Effect of Omega-3 Supplementation on Self-Regulation in Typically Developing Preschool-Aged Children: Results of the Omega Kid Pilot Study-A Randomised, Double-Blind, Placebo-Controlled Trial

Lauren A. Roach, Mitchell K. Byrne, Steven J. Howard, Stuart J. Johnstone, Marijka Batterham, Ian M. R. Wright, Anthony D. Okely, Renate H. M. de Groot, Inge S. M. van der Wurff, Alison L. Jones, Barbara J. Meyer

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Abstract

Supplementation of omega-3 long chain polyunsaturated fatty acids (n-3 LCPUFA) may enhance self-regulation (SR) and executive functioning (EF) in children of preschool age. The aim of the Omega Kid Study was to investigate the effect of n-3 LCPUFA supplementation on SR and EF in typically developing preschool-aged children. A double-blind placebo-controlled pilot trial was undertaken, the intervention was 12 weeks and consisted of 1.6 g of eicosapentaenoic acid (EPA) and docosahexaenoic acid (DHA) per day compared to placebo. The HS-Omega-3 Index® was assessed by capillary blood samples at baseline and post-intervention. Seventy-eight children were enrolled and randomised to either the n-3 LCPUFA treatment (n = 39) or placebo (n = 39) group. Post intervention, there was a significant three-fold increase in the HS-Omega-3 Index® in the n-3 LCPUFA group (p < 0.001). There were no improvements in SR or EF outcome variables for the n-3 LCPUFA group post intervention compared to the placebo group determined by linear mixed models. At baseline, there were significant modest positive Spearman correlations found between the HS-Omega-3 index® and both behavioural self-regulation and cognitive self-regulation (r = 0.287, p = 0.015 and r = 0.242, p = 0.015 respectively). Although no treatment effects were found in typically developing children, further research is required to target children with sub-optimal self-regulation who may benefit most from n-3 LCPUFA supplementation.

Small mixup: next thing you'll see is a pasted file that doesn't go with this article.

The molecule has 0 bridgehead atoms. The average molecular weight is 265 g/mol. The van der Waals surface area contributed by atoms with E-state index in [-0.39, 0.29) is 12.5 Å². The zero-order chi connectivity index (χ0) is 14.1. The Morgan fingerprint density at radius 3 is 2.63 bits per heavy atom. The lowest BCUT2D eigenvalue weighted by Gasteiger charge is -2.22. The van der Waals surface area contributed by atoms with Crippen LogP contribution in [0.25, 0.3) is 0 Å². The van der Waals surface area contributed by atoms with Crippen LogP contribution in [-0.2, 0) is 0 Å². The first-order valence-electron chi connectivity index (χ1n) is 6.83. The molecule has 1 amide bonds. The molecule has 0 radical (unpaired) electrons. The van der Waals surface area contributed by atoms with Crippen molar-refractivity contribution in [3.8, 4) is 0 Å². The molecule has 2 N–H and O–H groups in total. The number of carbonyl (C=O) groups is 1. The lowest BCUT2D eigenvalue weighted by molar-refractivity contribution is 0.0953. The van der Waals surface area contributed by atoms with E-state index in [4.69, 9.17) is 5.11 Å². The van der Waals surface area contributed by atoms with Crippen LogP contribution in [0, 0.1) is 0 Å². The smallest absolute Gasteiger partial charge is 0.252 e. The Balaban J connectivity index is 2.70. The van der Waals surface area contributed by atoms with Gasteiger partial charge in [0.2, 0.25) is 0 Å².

Original languageEnglish
Article number3561
JournalNutrients
Volume13
Issue number10
DOIs
Publication statusPublished - 12 Oct 2021

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